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What ACTUALLY happens to your body when you breastfeed?

Health By Mirror
Photo: www.naacp.org

We take a look at what you can expect when you're expecting and in the first few weeks

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The scale of change a woman's body goes through to adapt to feed her baby is huge, so what ACTUALLY happens to your body when you breastfeed?

Pregnancy and parenting resource, BabyCentre, have investigated the amazing changes your body makes to produce milk in pregnancy and after giving birth. Here's their rundown on what you can expect when expecting.

1. How do my breasts change?

Your breasts begin to gear up for feeding your baby as soon as you're pregnant.

Having tingling nipples and tender, swollen breasts is one of the first signs of pregnancy. It's caused by hormones surging through your body.

The skin around your nipples (areolas) may also appear darker, and have tiny bumps. This is nature's visual way of directing your baby towards her feed.

The tiny bumps around your areolas produce an oily substance that cleanses, lubricates and protects your nipples from infection during breastfeeding.

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It smells like amniotic fluid, so your baby will instinctively move towards this familiar smell soon after birth.

2. How DO breasts make milk?

Alveoli: where breastmilk is made. These clusters of small grape-like sacs in your breast are surrounded by tiny muscles that squeeze them to push milk out into the ductule. They develop during each pregnancy.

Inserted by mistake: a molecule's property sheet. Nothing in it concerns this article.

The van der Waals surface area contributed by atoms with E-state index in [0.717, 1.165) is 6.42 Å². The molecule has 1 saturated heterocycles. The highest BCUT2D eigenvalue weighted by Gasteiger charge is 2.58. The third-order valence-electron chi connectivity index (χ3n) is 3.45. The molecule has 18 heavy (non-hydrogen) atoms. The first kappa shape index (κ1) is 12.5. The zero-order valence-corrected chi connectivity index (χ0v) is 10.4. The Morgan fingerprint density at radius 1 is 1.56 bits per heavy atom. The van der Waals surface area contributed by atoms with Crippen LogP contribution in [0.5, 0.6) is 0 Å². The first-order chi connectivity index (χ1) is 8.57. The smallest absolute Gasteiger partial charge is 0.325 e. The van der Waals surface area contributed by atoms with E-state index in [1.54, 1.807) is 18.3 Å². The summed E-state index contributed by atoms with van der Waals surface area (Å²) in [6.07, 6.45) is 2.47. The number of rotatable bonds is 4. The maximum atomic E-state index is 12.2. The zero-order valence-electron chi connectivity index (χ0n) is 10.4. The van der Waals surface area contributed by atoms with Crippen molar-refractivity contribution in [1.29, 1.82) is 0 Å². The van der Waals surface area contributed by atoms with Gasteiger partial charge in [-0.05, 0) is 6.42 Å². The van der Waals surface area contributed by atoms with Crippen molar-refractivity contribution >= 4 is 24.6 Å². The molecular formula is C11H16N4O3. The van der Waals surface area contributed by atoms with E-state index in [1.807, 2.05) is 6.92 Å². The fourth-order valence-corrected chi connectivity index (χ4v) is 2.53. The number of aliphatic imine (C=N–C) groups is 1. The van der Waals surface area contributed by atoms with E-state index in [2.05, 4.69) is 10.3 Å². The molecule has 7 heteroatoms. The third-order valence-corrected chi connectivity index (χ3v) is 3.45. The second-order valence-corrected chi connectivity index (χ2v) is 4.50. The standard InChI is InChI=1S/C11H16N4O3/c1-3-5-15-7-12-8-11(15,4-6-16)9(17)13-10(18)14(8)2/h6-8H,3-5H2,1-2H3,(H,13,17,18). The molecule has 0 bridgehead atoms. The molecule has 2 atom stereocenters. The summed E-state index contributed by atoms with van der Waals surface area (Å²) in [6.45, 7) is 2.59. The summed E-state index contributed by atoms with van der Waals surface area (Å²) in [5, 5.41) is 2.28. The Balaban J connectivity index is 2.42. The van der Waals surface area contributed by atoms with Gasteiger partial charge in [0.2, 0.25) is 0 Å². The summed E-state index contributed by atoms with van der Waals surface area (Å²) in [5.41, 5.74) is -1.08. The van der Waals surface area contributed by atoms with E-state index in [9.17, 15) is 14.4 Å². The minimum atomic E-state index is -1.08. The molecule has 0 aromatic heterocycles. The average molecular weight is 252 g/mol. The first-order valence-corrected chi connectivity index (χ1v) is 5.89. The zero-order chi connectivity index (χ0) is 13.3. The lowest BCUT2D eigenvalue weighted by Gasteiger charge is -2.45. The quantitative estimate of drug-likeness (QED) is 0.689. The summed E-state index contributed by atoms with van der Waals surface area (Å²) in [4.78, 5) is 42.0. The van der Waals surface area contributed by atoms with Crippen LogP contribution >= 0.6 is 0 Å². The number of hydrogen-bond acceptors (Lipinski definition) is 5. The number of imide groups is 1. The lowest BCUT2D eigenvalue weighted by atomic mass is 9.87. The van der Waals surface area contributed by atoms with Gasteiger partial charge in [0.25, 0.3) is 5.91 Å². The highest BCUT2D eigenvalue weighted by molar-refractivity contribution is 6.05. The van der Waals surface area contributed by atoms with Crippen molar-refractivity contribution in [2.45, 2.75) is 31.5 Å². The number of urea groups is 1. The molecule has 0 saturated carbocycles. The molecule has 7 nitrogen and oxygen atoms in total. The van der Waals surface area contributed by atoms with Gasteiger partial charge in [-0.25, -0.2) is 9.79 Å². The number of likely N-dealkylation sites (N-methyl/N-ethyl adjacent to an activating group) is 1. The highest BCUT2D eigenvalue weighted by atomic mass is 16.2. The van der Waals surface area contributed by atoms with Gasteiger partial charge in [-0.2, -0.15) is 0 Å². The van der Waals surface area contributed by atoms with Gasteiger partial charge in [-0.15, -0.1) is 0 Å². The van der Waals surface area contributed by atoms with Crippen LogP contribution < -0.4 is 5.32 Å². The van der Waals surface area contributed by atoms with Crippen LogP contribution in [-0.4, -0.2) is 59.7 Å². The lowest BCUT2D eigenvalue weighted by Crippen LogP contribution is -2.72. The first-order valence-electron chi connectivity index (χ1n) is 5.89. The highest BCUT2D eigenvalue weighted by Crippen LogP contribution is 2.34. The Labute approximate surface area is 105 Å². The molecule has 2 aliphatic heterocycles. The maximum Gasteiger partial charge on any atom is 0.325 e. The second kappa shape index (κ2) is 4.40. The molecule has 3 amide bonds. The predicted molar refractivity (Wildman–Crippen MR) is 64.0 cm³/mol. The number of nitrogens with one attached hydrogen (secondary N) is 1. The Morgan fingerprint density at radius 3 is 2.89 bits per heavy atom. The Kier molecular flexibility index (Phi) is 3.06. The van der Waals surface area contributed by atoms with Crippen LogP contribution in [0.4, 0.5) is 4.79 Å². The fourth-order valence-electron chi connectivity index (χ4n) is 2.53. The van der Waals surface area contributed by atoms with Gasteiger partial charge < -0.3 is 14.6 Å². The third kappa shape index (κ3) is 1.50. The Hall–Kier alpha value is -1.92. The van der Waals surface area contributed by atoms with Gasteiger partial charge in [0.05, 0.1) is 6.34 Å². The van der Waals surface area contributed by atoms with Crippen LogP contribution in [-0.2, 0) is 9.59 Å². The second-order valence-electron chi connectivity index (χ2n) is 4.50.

Ductules: small canals that carry milk from the alveoli to the main milk ducts.

Milk ducts: the intricate network of canals that carries milk from the alveoli and ductules straight to your baby. These ducts increase in size and number during each pregnancy.

Prolactin: this hormone signals your body to make lots of milk to nourish your baby after it's born.

3. Feeding for the first time

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The first milk you'll feed your baby is colostrum, which is a concentrated, creamy-looking, high-protein, low-fat substance. This is all your baby needs in their first three days of her life.

Colostrum is easily-digestible and full of disease-fighting antibodies (immunoglobulins) that strengthen your baby's immune system.

Your actual milk will come in about three days after you've given birth. This is when the levels of prolactin have adjusted and you produce breastmilk, rather than colostrum.

4. What happens to me when I feed my baby?

As your milk flow increases during letdown, you may also feel some tingling, stinging, burning or prickling in your breasts. This is normal, and the sensation passes in a few moments.

You may find that your milk drips or even sprays as it comes down.

If you have painful, engorged breasts during the first few days, feeding your baby often will help.

This moves the milk through your breasts, which will help to avoid the milk staying in one of the ducts too long and causing infection.

You may feel some contractions in your belly during the first few days as your baby suckles (afterpains).

These feel like mild labour contractions. It's oxytocin getting to work again, shrinking your uterus (womb) back to its pre-pregnancy size.

You may also feel calm, satisfied and joyful as you breastfeed, though this doesn't always happen.

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